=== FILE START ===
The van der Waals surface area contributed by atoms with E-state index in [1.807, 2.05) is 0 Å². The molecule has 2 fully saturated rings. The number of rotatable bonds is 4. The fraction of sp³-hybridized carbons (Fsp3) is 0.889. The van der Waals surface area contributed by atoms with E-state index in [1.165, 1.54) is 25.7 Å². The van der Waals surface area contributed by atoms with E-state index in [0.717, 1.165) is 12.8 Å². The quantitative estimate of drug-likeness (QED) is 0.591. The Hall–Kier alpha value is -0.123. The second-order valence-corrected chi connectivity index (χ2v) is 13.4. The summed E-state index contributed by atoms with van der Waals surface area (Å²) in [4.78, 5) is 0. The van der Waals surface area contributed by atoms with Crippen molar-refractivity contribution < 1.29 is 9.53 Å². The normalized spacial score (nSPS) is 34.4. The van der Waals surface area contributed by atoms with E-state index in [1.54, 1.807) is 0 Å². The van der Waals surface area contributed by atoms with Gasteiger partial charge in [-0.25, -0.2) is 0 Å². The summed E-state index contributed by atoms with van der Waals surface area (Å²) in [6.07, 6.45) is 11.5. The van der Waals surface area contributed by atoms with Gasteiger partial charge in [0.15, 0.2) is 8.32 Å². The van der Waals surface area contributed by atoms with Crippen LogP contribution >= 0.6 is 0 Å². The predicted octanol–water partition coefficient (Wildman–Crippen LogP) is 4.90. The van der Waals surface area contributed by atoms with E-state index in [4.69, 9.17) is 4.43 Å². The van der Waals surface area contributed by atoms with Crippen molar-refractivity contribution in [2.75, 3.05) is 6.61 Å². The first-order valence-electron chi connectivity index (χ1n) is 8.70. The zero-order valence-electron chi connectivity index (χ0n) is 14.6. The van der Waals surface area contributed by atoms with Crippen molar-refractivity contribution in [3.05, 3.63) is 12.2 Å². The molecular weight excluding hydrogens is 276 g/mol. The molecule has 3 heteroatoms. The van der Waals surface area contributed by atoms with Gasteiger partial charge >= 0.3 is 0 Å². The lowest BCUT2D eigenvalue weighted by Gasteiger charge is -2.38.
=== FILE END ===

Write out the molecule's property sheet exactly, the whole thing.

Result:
The van der Waals surface area contributed by atoms with E-state index in [1.807, 2.05) is 0 Å². The molecule has 2 fully saturated rings. The number of rotatable bonds is 4. The fraction of sp³-hybridized carbons (Fsp3) is 0.889. The van der Waals surface area contributed by atoms with E-state index in [1.165, 1.54) is 25.7 Å². The van der Waals surface area contributed by atoms with E-state index in [0.717, 1.165) is 12.8 Å². The quantitative estimate of drug-likeness (QED) is 0.591. The Hall–Kier alpha value is -0.123. The second-order valence-corrected chi connectivity index (χ2v) is 13.4. The summed E-state index contributed by atoms with van der Waals surface area (Å²) in [4.78, 5) is 0. The van der Waals surface area contributed by atoms with Crippen molar-refractivity contribution < 1.29 is 9.53 Å². The normalized spacial score (nSPS) is 34.4. The van der Waals surface area contributed by atoms with E-state index in [1.54, 1.807) is 0 Å². The van der Waals surface area contributed by atoms with Gasteiger partial charge in [-0.25, -0.2) is 0 Å². The summed E-state index contributed by atoms with van der Waals surface area (Å²) in [6.07, 6.45) is 11.5. The van der Waals surface area contributed by atoms with Gasteiger partial charge in [0.15, 0.2) is 8.32 Å². The van der Waals surface area contributed by atoms with Crippen LogP contribution >= 0.6 is 0 Å². The predicted octanol–water partition coefficient (Wildman–Crippen LogP) is 4.90. The van der Waals surface area contributed by atoms with E-state index in [4.69, 9.17) is 4.43 Å². The van der Waals surface area contributed by atoms with Crippen molar-refractivity contribution in [2.75, 3.05) is 6.61 Å². The first-order valence-electron chi connectivity index (χ1n) is 8.70. The zero-order valence-electron chi connectivity index (χ0n) is 14.6. The van der Waals surface area contributed by atoms with Crippen molar-refractivity contribution in [3.05, 3.63) is 12.2 Å². The molecular weight excluding hydrogens is 276 g/mol. The molecule has 3 heteroatoms. The van der Waals surface area contributed by atoms with Gasteiger partial charge >= 0.3 is 0 Å². The lowest BCUT2D eigenvalue weighted by Gasteiger charge is -2.38.